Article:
Please don't list this on a work's page as a trope. Examples can go on the work's YMMV tab.
Nightmare Fuel: Battlestar Galactica (Reimagined)
The first episode, '33', where the Cylons relentlessly appear and attack every 33 minutes - pure 200 proof nightmare fuel.
The Cylon attack on the colonies in the original miniseries bothered me to no end. I think it might have been the orbital view of the mushroom clouds silently bursting over the whole planet, knowing that everyone you knew who wasn't right there with you is now dead. Similarly, the scene where the vipers go dead during a cylon attack and the pilots are trapped in hunks of metal, dead in space, helpless, waiting to be killed.
The depiction of what was going on planetside in the feature length episode The Plan was pretty grim too. Highlights include a montage of various Colonies (some of which we had never seen before) being depicted as burning ruins, Tory and Ellen Tigh being hit by the blast wave, the Centurions roaming the streets killing survivors and, for extra nightmare fuel, charred corpses of those too close to the blasts. The whole holocaust in general qualifies as HONF, and plays upon the (quite rational) fear of nuclear war.
The look of absolute cold fury on Adama's face when Starbuck confesses her role in Zak's death. Katee Sackhoff has said you're not seeing acting from her in that scene; she was genuinely terrified that he was about to beat her up.
The Centurions boarding Galactica in "Valley of Darkness", particularly the very first time the characters run into one. Flyboy, Kat and Apollo are walking merrily through a darkened corridor, unaware of any problems beside the loss of power, when suddenly Kat screams, and Flyboy runs right into a seven foot steel monster. The thing flexes its hand briefly before tearing through Flyboy's chest with its metal claws (spraying Apollo with blood in the process), and then swatting him aside before he can even finish bleeding to death.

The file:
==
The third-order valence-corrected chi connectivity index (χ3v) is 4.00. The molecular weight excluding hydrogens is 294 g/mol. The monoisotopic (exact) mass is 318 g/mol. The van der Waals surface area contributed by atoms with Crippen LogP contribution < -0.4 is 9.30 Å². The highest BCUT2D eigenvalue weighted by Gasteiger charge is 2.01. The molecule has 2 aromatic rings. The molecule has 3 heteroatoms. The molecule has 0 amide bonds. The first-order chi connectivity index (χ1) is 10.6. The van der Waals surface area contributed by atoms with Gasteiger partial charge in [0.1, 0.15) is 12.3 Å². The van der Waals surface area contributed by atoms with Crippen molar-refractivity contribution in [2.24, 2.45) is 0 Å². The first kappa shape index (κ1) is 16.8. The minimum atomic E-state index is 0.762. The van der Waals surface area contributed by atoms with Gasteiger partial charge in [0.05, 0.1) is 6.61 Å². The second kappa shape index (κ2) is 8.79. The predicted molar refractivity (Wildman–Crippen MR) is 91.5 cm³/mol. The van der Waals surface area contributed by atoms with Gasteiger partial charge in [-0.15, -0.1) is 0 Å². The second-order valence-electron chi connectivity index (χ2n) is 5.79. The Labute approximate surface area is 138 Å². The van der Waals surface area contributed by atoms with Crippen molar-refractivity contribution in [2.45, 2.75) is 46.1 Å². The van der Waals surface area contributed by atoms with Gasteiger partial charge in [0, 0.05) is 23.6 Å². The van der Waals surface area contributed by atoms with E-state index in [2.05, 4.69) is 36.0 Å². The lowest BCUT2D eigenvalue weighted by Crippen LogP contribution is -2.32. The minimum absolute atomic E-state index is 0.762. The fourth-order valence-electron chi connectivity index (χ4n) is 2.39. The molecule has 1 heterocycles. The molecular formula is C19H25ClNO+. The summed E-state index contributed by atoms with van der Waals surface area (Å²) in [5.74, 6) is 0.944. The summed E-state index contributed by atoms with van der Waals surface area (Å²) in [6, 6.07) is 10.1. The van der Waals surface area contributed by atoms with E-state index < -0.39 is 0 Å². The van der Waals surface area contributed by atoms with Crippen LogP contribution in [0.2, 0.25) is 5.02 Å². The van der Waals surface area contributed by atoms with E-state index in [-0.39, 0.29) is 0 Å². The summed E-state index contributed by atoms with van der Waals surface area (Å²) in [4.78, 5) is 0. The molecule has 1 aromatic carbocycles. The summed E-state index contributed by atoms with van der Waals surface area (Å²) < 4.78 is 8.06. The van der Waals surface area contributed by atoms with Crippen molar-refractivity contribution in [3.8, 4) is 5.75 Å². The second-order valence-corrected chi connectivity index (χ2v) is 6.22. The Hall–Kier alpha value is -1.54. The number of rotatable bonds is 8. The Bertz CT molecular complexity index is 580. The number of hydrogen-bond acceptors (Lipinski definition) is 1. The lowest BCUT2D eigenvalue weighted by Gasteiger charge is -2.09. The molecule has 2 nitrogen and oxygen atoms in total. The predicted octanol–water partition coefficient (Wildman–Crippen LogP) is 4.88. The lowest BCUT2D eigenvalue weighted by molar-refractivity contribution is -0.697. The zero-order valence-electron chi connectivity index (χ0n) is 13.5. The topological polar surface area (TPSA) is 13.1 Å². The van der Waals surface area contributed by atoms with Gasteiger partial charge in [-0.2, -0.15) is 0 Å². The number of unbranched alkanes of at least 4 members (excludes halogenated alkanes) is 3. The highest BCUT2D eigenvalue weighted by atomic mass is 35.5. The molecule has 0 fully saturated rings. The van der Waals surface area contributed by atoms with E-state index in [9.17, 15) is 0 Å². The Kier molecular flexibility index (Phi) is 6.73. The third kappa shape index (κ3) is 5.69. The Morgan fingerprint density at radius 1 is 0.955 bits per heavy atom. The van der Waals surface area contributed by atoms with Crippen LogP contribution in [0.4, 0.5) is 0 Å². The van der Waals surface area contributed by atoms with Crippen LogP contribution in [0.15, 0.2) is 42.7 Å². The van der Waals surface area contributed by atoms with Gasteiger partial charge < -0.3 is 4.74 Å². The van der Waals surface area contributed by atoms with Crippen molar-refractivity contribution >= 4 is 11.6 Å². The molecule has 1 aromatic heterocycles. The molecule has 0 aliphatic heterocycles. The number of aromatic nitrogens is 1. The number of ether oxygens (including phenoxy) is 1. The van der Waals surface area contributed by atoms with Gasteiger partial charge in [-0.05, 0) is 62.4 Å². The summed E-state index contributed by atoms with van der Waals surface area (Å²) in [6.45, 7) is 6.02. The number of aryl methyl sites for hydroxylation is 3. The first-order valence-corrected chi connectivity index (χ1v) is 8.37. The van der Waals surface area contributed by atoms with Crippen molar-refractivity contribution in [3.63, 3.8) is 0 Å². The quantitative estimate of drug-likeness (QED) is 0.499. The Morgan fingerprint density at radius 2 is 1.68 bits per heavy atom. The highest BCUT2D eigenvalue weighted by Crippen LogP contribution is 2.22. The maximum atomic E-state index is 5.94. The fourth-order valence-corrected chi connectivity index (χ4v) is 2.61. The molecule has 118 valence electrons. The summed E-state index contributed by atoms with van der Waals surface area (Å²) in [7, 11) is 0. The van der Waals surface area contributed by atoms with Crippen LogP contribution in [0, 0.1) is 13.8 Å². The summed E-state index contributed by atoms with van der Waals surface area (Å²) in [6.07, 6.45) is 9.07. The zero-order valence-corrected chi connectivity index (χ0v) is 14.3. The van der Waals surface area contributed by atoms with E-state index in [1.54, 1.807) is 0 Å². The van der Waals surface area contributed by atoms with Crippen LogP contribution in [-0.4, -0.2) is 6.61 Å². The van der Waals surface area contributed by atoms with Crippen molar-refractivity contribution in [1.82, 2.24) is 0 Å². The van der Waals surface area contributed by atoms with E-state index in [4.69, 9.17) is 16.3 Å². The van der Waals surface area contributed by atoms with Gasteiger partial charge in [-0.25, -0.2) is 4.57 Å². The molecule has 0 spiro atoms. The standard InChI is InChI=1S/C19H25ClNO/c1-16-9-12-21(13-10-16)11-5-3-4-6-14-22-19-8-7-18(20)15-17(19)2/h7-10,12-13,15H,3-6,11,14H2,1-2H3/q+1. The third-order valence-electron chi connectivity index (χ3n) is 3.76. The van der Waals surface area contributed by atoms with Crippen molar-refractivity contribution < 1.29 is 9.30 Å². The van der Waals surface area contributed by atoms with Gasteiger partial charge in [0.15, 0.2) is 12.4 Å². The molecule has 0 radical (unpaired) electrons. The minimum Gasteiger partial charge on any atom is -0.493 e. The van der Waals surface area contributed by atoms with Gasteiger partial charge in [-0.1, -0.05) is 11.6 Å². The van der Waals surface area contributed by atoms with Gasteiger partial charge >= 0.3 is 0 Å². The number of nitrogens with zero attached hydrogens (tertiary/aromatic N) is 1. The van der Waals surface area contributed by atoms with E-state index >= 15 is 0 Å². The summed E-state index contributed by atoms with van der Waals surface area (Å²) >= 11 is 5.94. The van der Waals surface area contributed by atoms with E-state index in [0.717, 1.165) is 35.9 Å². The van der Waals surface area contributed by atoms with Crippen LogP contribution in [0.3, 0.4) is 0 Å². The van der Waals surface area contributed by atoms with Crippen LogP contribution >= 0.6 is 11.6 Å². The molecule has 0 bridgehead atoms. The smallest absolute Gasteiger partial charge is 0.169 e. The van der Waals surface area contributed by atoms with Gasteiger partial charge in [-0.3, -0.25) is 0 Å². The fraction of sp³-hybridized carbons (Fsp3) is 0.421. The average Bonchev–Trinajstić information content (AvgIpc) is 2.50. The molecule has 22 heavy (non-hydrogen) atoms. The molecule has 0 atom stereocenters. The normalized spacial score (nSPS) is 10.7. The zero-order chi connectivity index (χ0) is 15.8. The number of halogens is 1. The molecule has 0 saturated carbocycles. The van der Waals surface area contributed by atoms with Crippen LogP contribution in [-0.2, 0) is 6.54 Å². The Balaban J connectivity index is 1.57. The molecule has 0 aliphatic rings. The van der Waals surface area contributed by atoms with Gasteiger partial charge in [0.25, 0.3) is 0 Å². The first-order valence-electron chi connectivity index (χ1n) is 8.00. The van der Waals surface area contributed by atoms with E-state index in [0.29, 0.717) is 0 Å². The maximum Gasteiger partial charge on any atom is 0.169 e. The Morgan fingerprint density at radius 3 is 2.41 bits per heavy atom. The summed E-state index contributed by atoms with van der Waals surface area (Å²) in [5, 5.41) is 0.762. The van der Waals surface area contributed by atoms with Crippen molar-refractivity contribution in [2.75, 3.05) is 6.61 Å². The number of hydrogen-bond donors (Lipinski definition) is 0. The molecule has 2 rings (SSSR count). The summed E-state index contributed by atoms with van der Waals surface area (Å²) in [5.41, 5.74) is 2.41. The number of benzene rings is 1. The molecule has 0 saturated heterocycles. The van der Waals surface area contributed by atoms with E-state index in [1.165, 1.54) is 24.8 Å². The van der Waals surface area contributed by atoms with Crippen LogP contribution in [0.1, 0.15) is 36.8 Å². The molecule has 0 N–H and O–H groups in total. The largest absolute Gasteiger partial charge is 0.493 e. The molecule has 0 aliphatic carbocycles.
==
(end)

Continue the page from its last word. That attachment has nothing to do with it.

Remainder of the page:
The Pegasus approach to interrogating Cylons, be it the tortured, raped and Driven to Suicide Number Six Gina, or especially the scene in which officers from the Pegasus attempt to rape an unsuspecting and pregnant Sharon Agathon in a scene I can't watch without feeling physically ill. * shudders*
New Caprica. ALL OF IT! Although the end of the arc has heavy doses of awesomeness.
During some of the parts with Kara, if you listen very carefully to seconds without music or dialogue, you can hear people screaming.
The Body Horror segments of the new Battlestar Galactica movie Razor are not as disturbing as the Hybrid, especially compared to the Minority Report hybrids already seen: an old man, responsible for the aforementioned Body Horror, talking cryptically and accurately about events still to come, about a main character being the root of everyone's doom, all while sitting in a tub of goo with cables going in and out, and finally reminding us, "All of this has happened before, all this will happen again. Again. Again. Again. Again," before calmly dying.
From the Razor Flashbacks, the destruction of Columbia, specifically the screaming of her crew over the radio after the ship has already exploded, until it finally cuts out.
Leoben Conoy snapping his chains and turning over a steel table like it was nothing before attacking Starbuck. If You look closely, there's a brief moment after he breaks his cuffs that the battle-hardened Starbuck, who has been laughing at him the whole time, jumps back and starts looking genuinely terrified.
Dualla's sudden, shocking and violent suicide after pretending to be happy will leave a mark on even the most well-adjusted.
In season 4.0, even though she was The Scrappy, Cally's death by airlock (in front of her son no less) is absolutely chilling. Even worse, before Tory showed up, there was every indication that Cally planned to throw herself out the airlock, along with the aforementioned infant son. Let's repeat: a baby, being subjected to all the horrible things empty space does to you before killing you. Thankfully, the writers didn't take it that far; just dangling the possibility was horrifying enough.